Texts on Sunday, January 27, 2013
Leviticus 25: 8-17; Luke 4: 14-22
At two o’clock today, over seven hundred people will gather here at Riverside Church to see the film “The Central Park 5.” This film proclaims release to the captives. It tells the terribly untold story of how in 1989, the City of New York—D.A., police, people, media, mayor, more—convicted five boys of a violent and bloody rape without any evidence except their own deceitfully forced confessions; and how, as grown men, the captives were released and finally exonerated in 2002, when the real rapist at last identified himself; and how, since 2002, our news media have showed no passion for the truth in any way matched to their former passion for the myth of evil boys out on a “wilding.” Our city has resisted paying these men any damages. Justice delayed is justice denied.
About all this, you can learn much more this afternoon—if you have a ticket. Here’s the point for this morning. I went to see The Central Park 5 at the Maysles Cinema in Harlem on a Sunday last December. Seven hundred thronged the small hall. This Sabbath afternoon, the church will be packed with people who don’t go in for church, but who will come here to hear proclaimed good news to the poor, release to the captives, and new eyes for the blind. The eyes of all will certainly be fixed on that film! Look, what Jesus felt impelled to say on his first day of work, and what thousands on thousands of our citizens long to hear proclaimed, are one and the same word. Release! But here this morning, we’re fewer than that throng will be this afternoon. What has the morning to learn from the afternoon about breaking through to the future? We’ll try an answer to that question presently, but first, let’s learn a little more from our Jewish brother Jesus.
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What was Jesus doing in the synagogue on that Sabbath? Now, lots of preachers grow warm, then hot with a sermon rooted in Luke 4:14ff or in Isaiah 61, from which Jesus read. I have done so. Preachers so long for the Spirit of the Lord to come upon them, so hunger to be about something significant, something transforming, something that will show up in history, that we wish maybe this time, this reading will supply the rocket fuel to drive our little ship of words beyond the pull of religion, which drags all things down to the grave, and this time bring new eyes to see a new heaven and a new earth, and move justice to the cliff of time to roll down like mighty waters. But Jesus’ word is not like preachers’ just wishing their words would work.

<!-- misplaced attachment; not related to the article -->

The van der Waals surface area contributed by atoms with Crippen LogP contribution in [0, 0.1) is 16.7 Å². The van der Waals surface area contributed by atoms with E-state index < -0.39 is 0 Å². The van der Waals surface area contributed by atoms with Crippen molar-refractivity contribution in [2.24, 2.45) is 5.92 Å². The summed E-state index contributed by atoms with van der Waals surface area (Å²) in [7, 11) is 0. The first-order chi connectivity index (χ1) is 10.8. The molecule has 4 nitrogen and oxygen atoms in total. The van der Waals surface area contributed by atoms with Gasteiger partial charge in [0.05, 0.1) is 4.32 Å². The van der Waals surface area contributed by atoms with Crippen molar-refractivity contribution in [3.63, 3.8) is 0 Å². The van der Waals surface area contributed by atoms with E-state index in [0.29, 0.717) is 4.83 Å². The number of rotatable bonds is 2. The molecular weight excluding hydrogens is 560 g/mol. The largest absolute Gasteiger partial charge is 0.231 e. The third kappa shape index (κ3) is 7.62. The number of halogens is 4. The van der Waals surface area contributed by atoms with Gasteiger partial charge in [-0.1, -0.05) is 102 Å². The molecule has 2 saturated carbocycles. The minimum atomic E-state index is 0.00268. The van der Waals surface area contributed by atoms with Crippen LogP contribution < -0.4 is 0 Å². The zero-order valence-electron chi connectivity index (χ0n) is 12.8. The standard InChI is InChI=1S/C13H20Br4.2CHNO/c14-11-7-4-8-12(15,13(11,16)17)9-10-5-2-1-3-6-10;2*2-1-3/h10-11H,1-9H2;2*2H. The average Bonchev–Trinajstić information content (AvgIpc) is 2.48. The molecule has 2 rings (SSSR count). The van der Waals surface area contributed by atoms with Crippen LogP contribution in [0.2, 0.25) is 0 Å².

You know that he is reading from the scroll of Isaiah. You might know that the oracle he reads was composed five centuries earlier, after the people had come home from exile in Babylon, back to Jerusalem, a city in ruins. There, this anonymous prophet called forth a deep memory from the people, encouraging them in the midst of their ruin to re-build their righteousness first, and their city on top of that. Reaching all the way back to the ancient Leviticus code, the prophet reminded his people that they must found their reconstruction on the sound ground of just relationships and equity.
The spirit of Leviticus 25 rings clear: Among God’s people, inequality of condition must never get out of control, for God owns the land, and God alone is master of human beings. Therefore, every fifty years, all debts, all indentures, all slaves and all slave-owning with all land owning will be set back as it was fifty years before. For a whole year, every one and everything must take a Sabbath rest from labor and ambition. For a whole year, every one and everything must enjoy a festival of beloved good will in just relationships of balance and equity. No family, plotting to get ahead, will forever get ahead; no family, fearing their fall, will fall further than can fit into fifty years of fortune, good or bad. “You shall proclaim liberty throughout the land . . . You shall return, every one of you, to your property and every one of you to your family . . . for it is a jubilee and it shall be holy to you.”